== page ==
By Ashby McGowan
It is hard to climb the stairs. Only four flights but they are narrow and steep. People piss in the entryway and offensive graffiti covers the walls. Back home early tonight. Another curfew. I stay at 45 Slaughterhouse Avenue. It’s not in the best part of the City.
From the window of my tiny one room flat, I can sometimes see fields of green far away beyond the City limits. My room has all four walls painted green. I did a good job. Slow but steady. I could have painted something similar to one of the works in the Art Gallery but painting in many colours is difficult work. And I like green! It would be nice to ask my friend to come to see my room. But I know that would never be allowed.
There is one painting on the wall. A motivational likeness of some poor cow who had a record breaking yield of milk. It is meant to inspire me. Not something I picked myself.
On a quiet night like this I listen to the radio. I know it is mostly propaganda but the tunes are good. Sometimes I even try to dance to the music. Unfortunately that is almost impossible. I am exhausted and my body is too deformed to dance. I have been changed into a milk machine. But the frightened calf that the milk was for has been taken away from me. She will share the same life of torment that I do.
As usual, I have the windows shut tight. When they are open, the smell of death can be sickening. It gives me nightmares. I try to forget where I stay. Once I thought about ending my life. But Cows want to live. Even though we guess we will not die happy. I am polite but if someone tries to kill me, I will fight for my life. It is all I have that is mine alone.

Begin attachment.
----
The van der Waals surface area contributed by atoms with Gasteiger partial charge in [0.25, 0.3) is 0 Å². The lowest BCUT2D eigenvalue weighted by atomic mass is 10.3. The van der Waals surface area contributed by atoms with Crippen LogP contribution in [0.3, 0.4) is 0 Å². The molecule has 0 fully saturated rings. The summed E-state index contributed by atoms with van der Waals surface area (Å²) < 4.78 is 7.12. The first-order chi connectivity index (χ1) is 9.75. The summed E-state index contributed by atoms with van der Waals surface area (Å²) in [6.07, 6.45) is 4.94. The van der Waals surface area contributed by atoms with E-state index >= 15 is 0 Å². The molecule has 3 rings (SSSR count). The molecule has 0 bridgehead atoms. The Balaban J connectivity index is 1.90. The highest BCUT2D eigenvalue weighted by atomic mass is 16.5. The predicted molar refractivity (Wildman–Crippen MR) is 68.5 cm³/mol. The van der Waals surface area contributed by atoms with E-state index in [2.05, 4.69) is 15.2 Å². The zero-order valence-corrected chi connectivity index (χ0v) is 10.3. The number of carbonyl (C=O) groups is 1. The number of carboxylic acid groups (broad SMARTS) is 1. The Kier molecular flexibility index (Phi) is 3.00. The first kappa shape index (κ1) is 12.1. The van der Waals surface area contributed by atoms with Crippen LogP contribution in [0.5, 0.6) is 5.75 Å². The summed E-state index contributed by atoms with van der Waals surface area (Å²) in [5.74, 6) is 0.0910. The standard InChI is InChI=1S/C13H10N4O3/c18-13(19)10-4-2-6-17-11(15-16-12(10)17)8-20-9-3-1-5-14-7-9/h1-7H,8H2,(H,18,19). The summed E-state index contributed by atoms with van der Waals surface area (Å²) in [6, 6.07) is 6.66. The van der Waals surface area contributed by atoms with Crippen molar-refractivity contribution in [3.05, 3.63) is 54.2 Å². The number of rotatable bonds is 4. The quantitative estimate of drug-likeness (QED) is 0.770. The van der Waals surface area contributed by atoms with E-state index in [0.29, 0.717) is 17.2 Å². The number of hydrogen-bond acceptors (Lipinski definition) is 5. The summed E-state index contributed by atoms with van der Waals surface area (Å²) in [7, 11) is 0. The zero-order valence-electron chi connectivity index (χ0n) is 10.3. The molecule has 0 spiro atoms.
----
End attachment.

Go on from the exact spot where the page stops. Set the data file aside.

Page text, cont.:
I cannot give you my name. Well I could but it is only a long Bar Code list of numbers. It has nothing to do with the real me.
Last week I was invited for a meal at the house of a human friend of mine. I have one friend. She was kind enough to give me wild flowers and fresh grasses. Delightful! I never asked her what she ate. I was polite. As usual, but I was almost happy.
In the streets, sometimes, gangs of youths gather about me and shout at me, “F**king stupid Cow!” And they, at times, slap me hard. Then I move as quickly as I can, home; to cry in misery.
The only other time I cry is when I remember the time my calf was taken from me. Only two days old but the bond was strong. She was trembling and crying, like me. I shouted to her that I would come and find her. Give my milk to her alone. But I lied. When they make me have another calf, I will once more have to lie. Indeed, they did the procedure to me again and I am pregnant once more.
My udders are so sore tonight. They are always huge and distended. But in a moment I will have to take some drugs to keep down the infection. Infections happen a lot. And I have other drugs to take. They maximise my milk yield.
A few weeks ago, when I was at work, another Cow came up to me and whispered, “Don’t trust the humans. They mean you and all of us harm. They steal your calves, they steal your milk. You need to…”
The Police grabbed her and took her away before she finished what she had to say. I never saw her again. She would have been severely punished. I was re-assured by my Boss that I would never be harmed beyond was strictly essential. But he too lied.
So, I write down my thoughts. Perhaps one day a human will read them and realise, “Yes, a Cow does have passion. Does have meaning in her life.”
From the perspective of a cow – by Mr Ashby McGowan